No. No I’m not. Fine. I’ll go shave.
After laying an egg at home against the lowly Canucks, the Rangers hit the road for their annual trip through Western Canada. First stop on the trip is Calgary, where the Flames and their Vancouver-esque record await. This is another trap game for the Rangers, as Calgary is a pretty bad team as well.
The Flames have some top end skill, but haven’t found a consistent winger that fits with Johnny Hockey and Boring Monahan. It’s been a rotation for the first 15 games of the year for Calgary, and outside of those two and their top three blue liners, this team is a train wreck.
So yes, it’s a trap game.
Rochester Americans 5, Hartford Wolf Pack 2
Rochester, NY, November 11, 2016 – Defenseman Taylor Fedun had four points, with a goal and three assists, and Justin Kea scored twice Friday night at the Blue Cross Arena at the Rochester War Memorial, as the Rochester Americans defeated the Hartford Wolf Pack, 5-2.
“We definitely thought we had that one,” Brown said. “It should have been a win, and it was tough. We had too many big mistakes that cost us goals. We’ve got to sharpen up and be ready to play [Saturday].”
As the Rangers continue to dominate the opposition with their speed, skill, and depth, one forward has become a rather polarizing player lately. Derek Stepan has been on the receiving end of a tremendous amount of backlash this season, likely due to his one goal in 14 games to go with his $6.5 million cap hit.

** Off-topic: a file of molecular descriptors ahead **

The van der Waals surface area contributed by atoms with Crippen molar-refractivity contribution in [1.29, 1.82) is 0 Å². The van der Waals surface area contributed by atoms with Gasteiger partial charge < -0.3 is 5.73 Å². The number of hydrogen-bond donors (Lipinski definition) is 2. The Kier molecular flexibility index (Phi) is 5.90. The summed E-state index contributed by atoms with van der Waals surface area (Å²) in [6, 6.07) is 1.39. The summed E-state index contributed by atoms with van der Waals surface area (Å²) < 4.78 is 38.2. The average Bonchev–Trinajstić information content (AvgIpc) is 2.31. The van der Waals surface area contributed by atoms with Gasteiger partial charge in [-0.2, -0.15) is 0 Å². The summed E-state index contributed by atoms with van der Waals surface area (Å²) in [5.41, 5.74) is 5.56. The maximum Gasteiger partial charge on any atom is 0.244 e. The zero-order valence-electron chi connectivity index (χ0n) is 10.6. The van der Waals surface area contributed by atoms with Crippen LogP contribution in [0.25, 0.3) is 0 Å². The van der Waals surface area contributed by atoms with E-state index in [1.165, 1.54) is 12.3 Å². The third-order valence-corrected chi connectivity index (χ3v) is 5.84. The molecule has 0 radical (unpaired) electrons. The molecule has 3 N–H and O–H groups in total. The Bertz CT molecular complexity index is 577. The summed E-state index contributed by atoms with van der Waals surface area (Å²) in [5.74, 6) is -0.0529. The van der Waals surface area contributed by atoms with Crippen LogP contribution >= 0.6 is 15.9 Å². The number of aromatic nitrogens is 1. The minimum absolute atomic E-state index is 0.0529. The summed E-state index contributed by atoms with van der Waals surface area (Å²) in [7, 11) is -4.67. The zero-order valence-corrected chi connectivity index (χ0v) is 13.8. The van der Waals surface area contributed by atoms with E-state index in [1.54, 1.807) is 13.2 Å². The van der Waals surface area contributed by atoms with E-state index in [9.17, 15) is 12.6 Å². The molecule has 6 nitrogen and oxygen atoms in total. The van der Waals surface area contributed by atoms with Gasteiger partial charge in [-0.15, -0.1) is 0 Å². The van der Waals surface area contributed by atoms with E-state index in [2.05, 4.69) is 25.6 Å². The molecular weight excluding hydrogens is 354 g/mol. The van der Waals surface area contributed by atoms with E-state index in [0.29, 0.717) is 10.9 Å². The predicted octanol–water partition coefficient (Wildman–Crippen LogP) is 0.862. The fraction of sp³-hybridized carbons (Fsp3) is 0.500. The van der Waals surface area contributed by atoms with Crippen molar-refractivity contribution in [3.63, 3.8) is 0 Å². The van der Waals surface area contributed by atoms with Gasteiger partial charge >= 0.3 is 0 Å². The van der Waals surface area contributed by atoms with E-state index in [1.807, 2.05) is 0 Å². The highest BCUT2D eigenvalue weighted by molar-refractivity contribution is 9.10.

What is conveniently ignored in these discussions is that Stepan has nine assists for a total of ten points. He leads the team in assists, is tied for third in points, and is tied for the team lead in powerplay points (4) and powerplay assists (4). Stepan is on pace for a line of 6-59-65 over a full 82 game season.
A bit late on this, but the Rangers shuffled their lines yesterday at practice. Perhaps more important is they shuffled the defense pairings as well:
The forward lines will change all year, such is life in the NHL. However the shift in the defense pairings represents something slightly more important. Brady Skjei has been the Rangers second best defenseman this season, and has been moved to the top-four. Nick Holden –who has been pretty bad so far– and Kevin Klein –who has been sneaky bad so far– are now the bottom pairing.
Despite the tough loss on Tuesday night, the Rangers are playing very good hockey lately. These wins are different from last year, as goaltending isn’t the sole reason for the run of wins. They are demolishing most of their opponents with good on-ice process. It’s refreshing to see. After 11 games, I’ve noticed a few things.
- The defensive zone play is significantly improved. There are a few reasons for this, but they can all be summed up by one word: Execution. Alain Vigneault’s hybrid zone/man style of play is complicated, and the Rangers were unable to execute last year, with forwards missing assignments and defensemen chasing their man all the way to the blue line. This year, the defensemen are sticking their man until the dots then releasing, as they should. It leaves the forwards able to overload the boards properly to force turnovers and start the transition. It’s been wonderful to see this executed properly.